Thursday, August 23, 2007

Windsor Castle

MDR & MB took the train from Waterloo to Windsor today to visit Queen Elizabeth's Windsor Castle, the longest continuously occupied castle in the world. Needless to say this very imposing castle, which dominates the small village of Windsor, is spectacular, surrounded by beautiful green parklands and containing priceless art and plunder. Yes you read correctly, plunder, from vanquished states, mostly in India. The standout for MB was a massive solid gold Tiger's head.

After touring the castle it was decided to visit the giftshop for some postcards. Airline luggage restrictions preclude the Aussie tourists from buying anything substantial. Inside the giftshop MB took a photo of MDR then was pounced on by a surly sales assistant who demanded immediate deletion of the photo due to copyright restrictions and the fact that it was a charitable organisation, she then flounced off before MB could delete the photo (above).

The very charming small village of Windsor which is so quintessentially English was teeming with tourists, reminded MB of Kuranda. Did a walk through the High Street then down to the Thames River, which is much smaller and calmer by the time it reaches Windsor and very picturesque with the white swans following the tourists for food. Windsor is a great day trip from London, approx. 50 minutes by train, highly recommended.

Bank Holiday Weekend coming up so the roads will be chaos, might be best to hang out in London this weekend.

Living off the Land in Rotherhithe

Free day for MDR as ferry delivery now delayed to 30 August.

Decided to explore the neighbourhood and check out the nearby Brunel Museum. Brunel was the engineer who oversaw the construction of the world's first tunnel under a river bed, the Rotherhithe tunnel under the Thames, in the early 1800's. The museum was very small but lively with a boisterous group of school children on holidays doing some sort of extra-curricular activities. The curator was very friendly in a sort of British boffin way.

From the museum we spotted a very charming pub, the Mayflower. On checking found they had a great lunch menu so we ordered a drink and sat down in our snug. Just wanted a light lunch so ordered sandwiches. MB's roast beef on grain bread turned out to be made with slices over 2cm thick and served with mounds of salad, coleslaw and chips, absolutely massive. The rare roast beef with horseradish was superb.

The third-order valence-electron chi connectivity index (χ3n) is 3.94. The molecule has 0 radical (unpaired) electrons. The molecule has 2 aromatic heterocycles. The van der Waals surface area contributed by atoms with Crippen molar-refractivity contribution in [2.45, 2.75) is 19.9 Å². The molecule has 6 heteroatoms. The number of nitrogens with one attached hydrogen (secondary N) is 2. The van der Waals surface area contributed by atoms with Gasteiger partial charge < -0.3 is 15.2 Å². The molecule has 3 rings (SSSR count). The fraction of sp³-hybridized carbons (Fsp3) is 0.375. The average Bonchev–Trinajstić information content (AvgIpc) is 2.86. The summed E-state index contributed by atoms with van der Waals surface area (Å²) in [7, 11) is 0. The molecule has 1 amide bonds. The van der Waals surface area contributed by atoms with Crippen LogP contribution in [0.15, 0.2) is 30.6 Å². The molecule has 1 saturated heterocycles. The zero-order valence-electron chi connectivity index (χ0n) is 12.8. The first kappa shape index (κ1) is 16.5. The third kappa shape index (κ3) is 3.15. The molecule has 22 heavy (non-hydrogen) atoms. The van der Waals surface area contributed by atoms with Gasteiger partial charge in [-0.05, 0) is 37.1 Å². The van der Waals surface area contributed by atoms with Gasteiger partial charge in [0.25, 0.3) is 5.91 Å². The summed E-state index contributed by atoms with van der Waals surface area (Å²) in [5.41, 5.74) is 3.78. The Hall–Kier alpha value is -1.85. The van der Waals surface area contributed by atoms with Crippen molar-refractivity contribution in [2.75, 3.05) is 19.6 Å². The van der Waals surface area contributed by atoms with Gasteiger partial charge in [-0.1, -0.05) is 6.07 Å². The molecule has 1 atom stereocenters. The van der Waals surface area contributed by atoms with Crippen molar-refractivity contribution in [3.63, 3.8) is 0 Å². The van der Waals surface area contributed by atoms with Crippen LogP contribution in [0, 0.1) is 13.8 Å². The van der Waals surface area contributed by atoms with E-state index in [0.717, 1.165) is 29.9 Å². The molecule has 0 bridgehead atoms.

From the Mayflower we ambled up to the local shops, passed Michael Caine's childhood home too. At the local shopping centre a group of three young girls approached us and asked if we could spare them some change for a drink, a very Dickensian moment.
Then the weather started closing in so it was time get back to the hotel. However with the circuitious streets it was hard to know which ones to take to get back, we saw a little hill so up we went. From there we decided to cut through a remnant of woodland as it seemed to be in the general direction. Luckily we found some volunteers doing some good works, asked them for help but they had to get their guru to give us directions. One bonus of going through the woodland was the blackberries, loads of wild ripe berries growing everywhere, a real treat, could be an option when we run of cash in this very expensive city. Some photos on Flickr

Wednesday, August 22, 2007

The Eagle has Landed

Landed in London late Monday after a chockfull Cathay Pacific flight from Hong Kong. Our minicab driver (reminded me of Arthur from Minder) gave us a cooks tour of London on the way to the hotel in the docklands. After some bangers and mash in house and a few lagers for MDR the dynamic duo collapsed in a heap. Time clocks are a bit out of whack, both up before 5am each morning so far. Both had a laugh when reading a welcome email from SB at 5am this morning, when SB expressed the hope that jetlag wasn't too much of a problem.

MB's first day exploring London via Thames Clippers to the Embankment, when disembarking encountered Cleopatra's Needle guarded by two sphinxes (as per photo). MB succumbed to some retail therapy, who could resist the shops in London? Then some culture at the British Museum, going to have to go back a few times to take it all in.

Bargain of the day was some absolutely fabulous fresh strawberries and raspberries for sale at the Embankment Tube station, £2.70 for both. So far the only thing that's cheaper than in OZ.... MDR has a free day today so will be doing the tourist thing today.

Thursday, August 09, 2007

The Cult of the Amateur

MB has just read the very thought provoking New Media article from last Sunday's SMH Spectrum supplement. Rather discouraging to a simple blogger, however MB does feel empathy with Andrew Keen. Isn't this just another symptom of the universal "dumbing down" of every facet of our day to day lives?
We are all, generally, enjoying amazing prosperity with the cult of the celebrity seemingly the pinnacle we all aspire to. The raft of so called reality TV programs is one pointer to this. In reality these programs couldn't be further from the truth, composed and edited to suit some mediocre producer, media company as well as the advertisers who are spruiking stuff we don't need.
Our culture seems to have developed to a point where one is not required to take responsibility for one's actions. This has seeped into our education system and many of our young people are graduating basically as "airheads", those folk who believe that if it's on television, the internet, or published in print, it must be true.
On a day to day basis one is confronted with colleagues, public servants, retail staff etc. who have very little understanding of what they're doing and even worse, so oblivious they don't know their shortcomings and their effect on the rest of us.
Amazingly though the airheads stumble along, no matter how inefficient or inept they are, due is no small part, MB feels, to our relative prosperity. Can't wait for the wheel to turn.......